blogging · discipline · General Writing · Uncategorized · writing

Pro Bono with Benefits

A friend once said he refused to write for free. He was not making any money writing yet, but was working on novel and hoped to land an agent or a  publisher with a big advance and contract. I don’t know if this ever came to pass, but I do believe that his expectations were unrealistic.

I can understand wanting to get paid for your work and taking the steps to make that happen, but there we all need to start somewhere.   Consider this scenario.

You want to make money writing and have read up on how to find writing jobs, so you start looking through some of those fabulous job boards on the internet.  Some projects sound like they are right up you alley so you read what the clients wan: experience and clips of previously published work.

You don’t have any clips because you have not landed your first writing job yet. In fact, you don’t even have a blog because you refuse to write for free.

What do you do?

Read on, because I have some ideas.

Look in Your Own Backyard

Santa Rosa, California has one of the largest writers clubs in California (Redwood Writers Club, a branch of the California Writers Club) where the volunteer opportunities are endless.  If you want to copy edit, join the public relations team. If you want to write articles about writing, there’s the newsletter. Our club has editors, novelists, non-fiction writers, short story writers, and the club publishes anthologies where club members are chosen by blind submissions. Being in this club for fifteen years has helped my writing skills grow by leaps and bounds, plus I am surrounded by others in the writing business!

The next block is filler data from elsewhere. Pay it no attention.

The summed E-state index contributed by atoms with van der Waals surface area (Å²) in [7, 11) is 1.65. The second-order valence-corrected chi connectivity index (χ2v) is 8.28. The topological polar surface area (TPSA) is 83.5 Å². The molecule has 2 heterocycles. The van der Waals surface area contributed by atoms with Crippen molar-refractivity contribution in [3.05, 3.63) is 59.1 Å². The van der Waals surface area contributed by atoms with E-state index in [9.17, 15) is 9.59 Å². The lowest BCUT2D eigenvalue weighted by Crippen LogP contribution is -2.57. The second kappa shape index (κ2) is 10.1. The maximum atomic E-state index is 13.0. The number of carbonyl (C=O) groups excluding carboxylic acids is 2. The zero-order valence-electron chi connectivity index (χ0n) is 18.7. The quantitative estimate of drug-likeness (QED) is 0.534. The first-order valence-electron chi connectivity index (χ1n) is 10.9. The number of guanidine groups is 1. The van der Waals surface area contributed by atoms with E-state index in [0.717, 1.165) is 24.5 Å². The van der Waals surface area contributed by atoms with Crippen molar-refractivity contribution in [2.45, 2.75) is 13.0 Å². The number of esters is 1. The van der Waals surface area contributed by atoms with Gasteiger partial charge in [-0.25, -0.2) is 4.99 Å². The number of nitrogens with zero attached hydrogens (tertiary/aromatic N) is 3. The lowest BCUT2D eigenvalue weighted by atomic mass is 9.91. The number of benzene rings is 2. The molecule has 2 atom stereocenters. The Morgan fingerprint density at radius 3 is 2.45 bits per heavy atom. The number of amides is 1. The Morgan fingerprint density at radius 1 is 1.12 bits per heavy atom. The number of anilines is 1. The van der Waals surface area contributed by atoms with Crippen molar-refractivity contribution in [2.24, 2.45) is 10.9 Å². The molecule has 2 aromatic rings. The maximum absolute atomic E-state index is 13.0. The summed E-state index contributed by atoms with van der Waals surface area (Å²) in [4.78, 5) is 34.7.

If you are not interested in joining a writers club, how about looking through local publications such a newspapers, magazines or newsletters and offering your writing services for free.  If you are interested in learning copywriting, why not call some local ad agencies and ask if you can shadow some of their copywriters and help with some projects.  Sometimes pro bono work can turn into paying gigs.

Start Spreading the News

What is the one thing that makes a great book sell like wildfire?

Word of mouth.  One person reads a book, loves it and tells someone else, who tells someone else, until all that talking puts the book on the New York Times Bestseller List.

Well, it’s similar when launching a new career. If you tell people what you are doing, then they might know of someone who can use your services.  It might be a free gig at first, but it’s important to remember that these freebies will definitely lead to experience and possibly paying jobs down the road.

Do Some Pitching

My number one rule is that if someone has given me a lead on a publication and I write in the required genre, then I never to let that lead go unexplored.  A friend asked me to write an article pro bono for a legal publication, which I did, and she also gave me a lead to a larger professional publication. I have queried this magazine with an article idea and I am waiting to hear back.  The glass is always half full here because even if a pitch is turned down I have gained experience in putting myself out there.

You can also do some cold pitching. This means finding publications that publish the type of material you write and formulate a query letter with your article idea.  A query letter is addressed to the editor, with the first paragraph containing information on who gave you the lead and why you want to write for the magazine.  Be clear and concise in your pitch and always close with a line about looking forward to working with the editor.